Haplogroup G is the founding father of the Neolithic. Haplogroup G represents the spread of farming into Europe. In addition to haplogroup G in the Neolithic, one sample of both E1b1b1 (M35) and C were also found in Spain.
In western Austria, in the Tirol (Tyrol) the G percentage can reach 40% or more (Ötzi also had it). In the northern and highland areas of the island of Sardinia off western Italy, G percentages reach 11% of the population in one study and reached 21% in the town of Tempio in another study. In the Greek island of Crete, approximately 7% to 11% of males belong to haplogroup G. In north-eastern Croatia, in the town of Osijek, G was found in 14% of the males. The city is on the banks of the river Drava, which notably begins in the Tirol/Tyrol region of the Alps, another haplogroup G focus area in Europe. Farther north, 8% of ethnic Hungarian males and 5.1% of ethnic Bohemian (Czech) males have been found to belong to Haplogroup G.

The Iceman on display at the South Tyrol Museum of Archaeology in Bolzano (South Tyrol, Italy) is one of the world’s best-known and most important mummies. A group of scientists have sequenced Ötzi's full genome and the report was published on 28 February 2012. The Y-DNA of Ötzi (a man who lived around 5,300 years ago) belongs to a subclade of G haplogroup. G-L91 is now mostly found in South Corsica.

Ancient North Eurasians (ANE) entered after the Neolithic (earlier than 7Kya). All Europeans today carry some amount of ANE, but ancient burials do not.

Y-DNA Haplogroup R
The Metal ages, which begin about 5,300 years ago in Europe, is where haplogroup R, along with I1, first appear. The I1 branch is estimated to have split away from the rest of haplogroup I some 20,000 years ago, in Europe. It looks like haplogroup I2a1b (M423) may have been replaced by I1 which expanded after the Mesolithic.
Haplogroup R* originated in North Asia just before the Last Glacial Maximum (26,500-19,000 years before present). This haplogroup has been identified in the 24,000 year old remains of the so-called "Mal'ta boy" from the Altai region, in south-central Siberia (Raghavan et al. 2013).

Reconstruction of a typical Yamnaya individual from the Caspian steppe in Russia ca. 5Kya. The re-writing of the genetic map began in the early Bronze Age, about 5,000 years ago. From the steppes in the Caucasus, the Yamnaya Culture migrated principally westward into North and Central Europe, and to a lesser degree, into western Siberia. Yamnaya was characterized by a new system of family and property. In northern Europe the Yamnaya mixed with the Stone Age people who inhabited this region and along the way established the Corded Ware Culture, which genetically speaking resembles present day Europeans living north of the Alps today.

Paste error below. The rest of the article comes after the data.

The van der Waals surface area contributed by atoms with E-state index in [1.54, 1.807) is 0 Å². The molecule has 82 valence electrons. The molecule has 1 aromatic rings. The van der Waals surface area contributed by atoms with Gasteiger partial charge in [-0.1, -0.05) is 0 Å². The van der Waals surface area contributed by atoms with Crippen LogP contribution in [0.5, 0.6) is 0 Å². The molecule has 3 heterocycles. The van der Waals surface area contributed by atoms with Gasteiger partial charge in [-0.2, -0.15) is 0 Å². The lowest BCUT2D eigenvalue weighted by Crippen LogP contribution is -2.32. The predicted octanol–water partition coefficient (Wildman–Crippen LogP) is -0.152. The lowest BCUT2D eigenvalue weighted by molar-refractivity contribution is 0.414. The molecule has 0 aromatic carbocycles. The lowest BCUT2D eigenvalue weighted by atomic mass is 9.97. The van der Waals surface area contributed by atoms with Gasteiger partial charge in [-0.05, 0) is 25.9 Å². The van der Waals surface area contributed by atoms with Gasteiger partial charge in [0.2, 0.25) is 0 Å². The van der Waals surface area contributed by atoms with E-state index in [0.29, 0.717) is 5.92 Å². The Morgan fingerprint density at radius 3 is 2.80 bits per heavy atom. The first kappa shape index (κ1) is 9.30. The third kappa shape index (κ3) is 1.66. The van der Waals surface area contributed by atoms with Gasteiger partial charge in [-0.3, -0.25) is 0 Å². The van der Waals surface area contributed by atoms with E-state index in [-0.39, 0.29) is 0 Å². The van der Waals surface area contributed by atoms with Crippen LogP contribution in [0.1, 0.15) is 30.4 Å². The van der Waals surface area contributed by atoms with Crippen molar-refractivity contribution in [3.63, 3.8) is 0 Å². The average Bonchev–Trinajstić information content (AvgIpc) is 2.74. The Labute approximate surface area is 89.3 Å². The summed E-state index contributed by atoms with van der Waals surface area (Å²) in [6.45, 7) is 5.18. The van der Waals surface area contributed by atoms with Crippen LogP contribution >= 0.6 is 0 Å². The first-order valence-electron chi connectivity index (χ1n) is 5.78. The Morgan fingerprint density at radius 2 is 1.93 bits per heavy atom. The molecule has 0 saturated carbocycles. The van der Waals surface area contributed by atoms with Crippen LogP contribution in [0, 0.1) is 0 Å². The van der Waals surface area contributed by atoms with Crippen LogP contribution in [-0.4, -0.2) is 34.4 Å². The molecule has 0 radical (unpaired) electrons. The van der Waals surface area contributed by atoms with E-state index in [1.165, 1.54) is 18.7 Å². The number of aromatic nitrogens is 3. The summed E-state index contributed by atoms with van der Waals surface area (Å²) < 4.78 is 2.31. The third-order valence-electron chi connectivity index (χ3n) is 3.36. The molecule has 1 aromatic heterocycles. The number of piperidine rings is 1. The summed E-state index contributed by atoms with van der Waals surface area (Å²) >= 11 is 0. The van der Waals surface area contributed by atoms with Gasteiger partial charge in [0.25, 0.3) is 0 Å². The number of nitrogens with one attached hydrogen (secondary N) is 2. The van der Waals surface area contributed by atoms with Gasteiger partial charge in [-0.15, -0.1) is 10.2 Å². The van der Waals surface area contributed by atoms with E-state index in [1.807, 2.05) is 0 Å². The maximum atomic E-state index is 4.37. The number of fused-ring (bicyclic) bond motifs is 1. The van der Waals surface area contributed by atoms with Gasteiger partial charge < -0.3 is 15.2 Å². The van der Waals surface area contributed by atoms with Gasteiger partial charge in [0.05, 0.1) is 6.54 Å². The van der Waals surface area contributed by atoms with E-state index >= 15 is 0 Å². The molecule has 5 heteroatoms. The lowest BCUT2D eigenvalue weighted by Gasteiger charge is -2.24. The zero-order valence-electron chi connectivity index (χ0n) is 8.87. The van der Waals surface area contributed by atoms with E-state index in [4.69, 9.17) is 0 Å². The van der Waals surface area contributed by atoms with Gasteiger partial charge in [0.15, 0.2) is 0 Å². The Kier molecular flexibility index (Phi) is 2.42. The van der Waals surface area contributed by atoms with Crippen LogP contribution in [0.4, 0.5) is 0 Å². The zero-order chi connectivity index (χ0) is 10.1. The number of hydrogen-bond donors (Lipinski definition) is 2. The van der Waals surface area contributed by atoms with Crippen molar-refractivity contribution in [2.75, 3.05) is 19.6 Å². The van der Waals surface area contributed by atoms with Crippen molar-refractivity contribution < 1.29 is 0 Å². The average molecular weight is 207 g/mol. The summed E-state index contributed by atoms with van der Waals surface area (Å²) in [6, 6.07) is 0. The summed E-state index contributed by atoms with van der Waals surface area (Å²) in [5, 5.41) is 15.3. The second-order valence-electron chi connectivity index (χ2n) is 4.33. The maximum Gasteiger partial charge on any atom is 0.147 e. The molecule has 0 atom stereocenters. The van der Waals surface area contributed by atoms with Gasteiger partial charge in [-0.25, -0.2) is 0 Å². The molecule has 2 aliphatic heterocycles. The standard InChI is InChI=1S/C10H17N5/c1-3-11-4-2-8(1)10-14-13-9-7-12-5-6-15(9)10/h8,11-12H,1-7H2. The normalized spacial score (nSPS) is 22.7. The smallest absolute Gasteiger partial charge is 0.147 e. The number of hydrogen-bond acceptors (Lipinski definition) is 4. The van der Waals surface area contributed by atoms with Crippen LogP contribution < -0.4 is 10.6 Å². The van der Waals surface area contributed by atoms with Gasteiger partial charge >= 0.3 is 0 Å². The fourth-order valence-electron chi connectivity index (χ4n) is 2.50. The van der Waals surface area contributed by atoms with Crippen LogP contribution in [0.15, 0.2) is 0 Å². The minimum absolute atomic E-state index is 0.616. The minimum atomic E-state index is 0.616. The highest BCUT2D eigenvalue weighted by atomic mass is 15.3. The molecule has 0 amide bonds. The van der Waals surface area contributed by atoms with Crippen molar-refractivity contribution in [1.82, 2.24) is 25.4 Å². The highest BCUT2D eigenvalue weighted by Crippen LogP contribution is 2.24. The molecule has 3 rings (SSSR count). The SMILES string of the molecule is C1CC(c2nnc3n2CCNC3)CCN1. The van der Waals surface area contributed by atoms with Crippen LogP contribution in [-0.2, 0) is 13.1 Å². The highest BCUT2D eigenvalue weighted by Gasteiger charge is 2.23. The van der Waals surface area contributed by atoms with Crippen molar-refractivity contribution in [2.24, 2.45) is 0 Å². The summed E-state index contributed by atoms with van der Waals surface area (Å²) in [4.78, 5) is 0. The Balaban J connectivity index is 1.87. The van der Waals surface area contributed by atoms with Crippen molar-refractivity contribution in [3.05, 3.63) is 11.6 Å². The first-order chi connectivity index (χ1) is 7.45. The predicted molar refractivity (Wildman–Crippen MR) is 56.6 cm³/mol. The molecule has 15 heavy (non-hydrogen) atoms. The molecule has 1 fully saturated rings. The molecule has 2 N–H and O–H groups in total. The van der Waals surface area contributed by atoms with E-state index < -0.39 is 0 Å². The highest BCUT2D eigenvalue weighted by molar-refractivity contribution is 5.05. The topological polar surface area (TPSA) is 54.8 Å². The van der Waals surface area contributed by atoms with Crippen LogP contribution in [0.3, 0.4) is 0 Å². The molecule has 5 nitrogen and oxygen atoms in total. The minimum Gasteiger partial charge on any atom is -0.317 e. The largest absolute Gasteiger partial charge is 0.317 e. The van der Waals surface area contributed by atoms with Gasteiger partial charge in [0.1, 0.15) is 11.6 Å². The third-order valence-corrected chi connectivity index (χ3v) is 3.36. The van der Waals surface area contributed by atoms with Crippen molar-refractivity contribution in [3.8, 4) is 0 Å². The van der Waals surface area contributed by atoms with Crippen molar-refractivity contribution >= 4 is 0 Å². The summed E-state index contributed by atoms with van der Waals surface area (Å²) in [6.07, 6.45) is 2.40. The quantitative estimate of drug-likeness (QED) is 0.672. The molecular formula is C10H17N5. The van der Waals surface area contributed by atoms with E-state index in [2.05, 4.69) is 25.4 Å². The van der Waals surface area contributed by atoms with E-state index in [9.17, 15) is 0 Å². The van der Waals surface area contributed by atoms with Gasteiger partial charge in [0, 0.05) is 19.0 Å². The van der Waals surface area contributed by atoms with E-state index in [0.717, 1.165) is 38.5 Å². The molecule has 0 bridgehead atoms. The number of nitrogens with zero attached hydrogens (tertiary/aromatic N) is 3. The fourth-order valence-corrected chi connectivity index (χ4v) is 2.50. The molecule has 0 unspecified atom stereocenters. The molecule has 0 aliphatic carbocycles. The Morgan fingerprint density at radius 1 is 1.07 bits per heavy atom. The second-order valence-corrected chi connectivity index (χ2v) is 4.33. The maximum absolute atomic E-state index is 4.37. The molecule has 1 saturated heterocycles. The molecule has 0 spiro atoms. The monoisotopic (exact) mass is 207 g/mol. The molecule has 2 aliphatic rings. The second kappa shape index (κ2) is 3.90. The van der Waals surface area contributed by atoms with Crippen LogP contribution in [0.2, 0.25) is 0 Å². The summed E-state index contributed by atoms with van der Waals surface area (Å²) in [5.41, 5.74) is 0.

Given that haplogroup R arrived in the early Metalic age, was it weapons and chariots that enabled the R1b men who arrived to quickly become more than half of the population?
Haplogroup R1b, also known as haplogroup R-M343, is the most frequently occurring Y-chromosome haplogroup in Western Europe, as well as some parts of Russia (the Bashkir minority), Central Asia (e.g. Turkmenistan) and Central Africa (e.g. Chad and Cameroon).
In Europe, the R1a1 subclade of R1a, is found at highest levels among peoples of Eastern European descent (Sorbs, Poles, Russians and Ukrainians; 50 to 65%) (Balanovsky 2008, Behar 2003, and Semino 2000). In the Baltic countries R1a1 frequencies decrease from Lithuania (45%) to Estonia (around 30%) (Kasperaviciūte 2005). Levels in Hungarians have been noted between 20 and 60% (Battaglia 2008, Rosser 2000, Semino 2000, and Tambets 2004).
There is a significant presence in peoples of Scandinavian descent, with highest levels in Norway and Iceland, where between 20 and 30% of men are in R1a1 (Bowden 2008 and (Dupuy 2005). Vikings and Normans may have also carried the R1a1 lineage westward; accounting for at least part of the small presence in the British Isles (Passarino 2002 and Capelli 2003). In East Germany, where Haplogroup R1a1 reaches a peak frequency in Rostock at a percentage of 31.3%, it averages between 20%-30% (Kayser 2005).

BBC News Science:
Haplogroup I-M170
Haplogroup G-M201
Haplogroup R1b
Haplogroups Europe
CNRA Loschbour 3D Animation - Luxembourg
Palaeolithic DNA from Eurasia
Tyrol Museum of Archaeology in Bolzano
Ancient genomes reveal mass-migrations during bronze age
7,000-Year-Old Human Bones Suggest New Date for Light-Skin Gene
The Mammoth Ivory Male head from Dolni Vestonice
When modern Eurasia was born
The Civilisation of the Goddess
Ancestral Journeys: the peopling of Europe
A journey back to the roots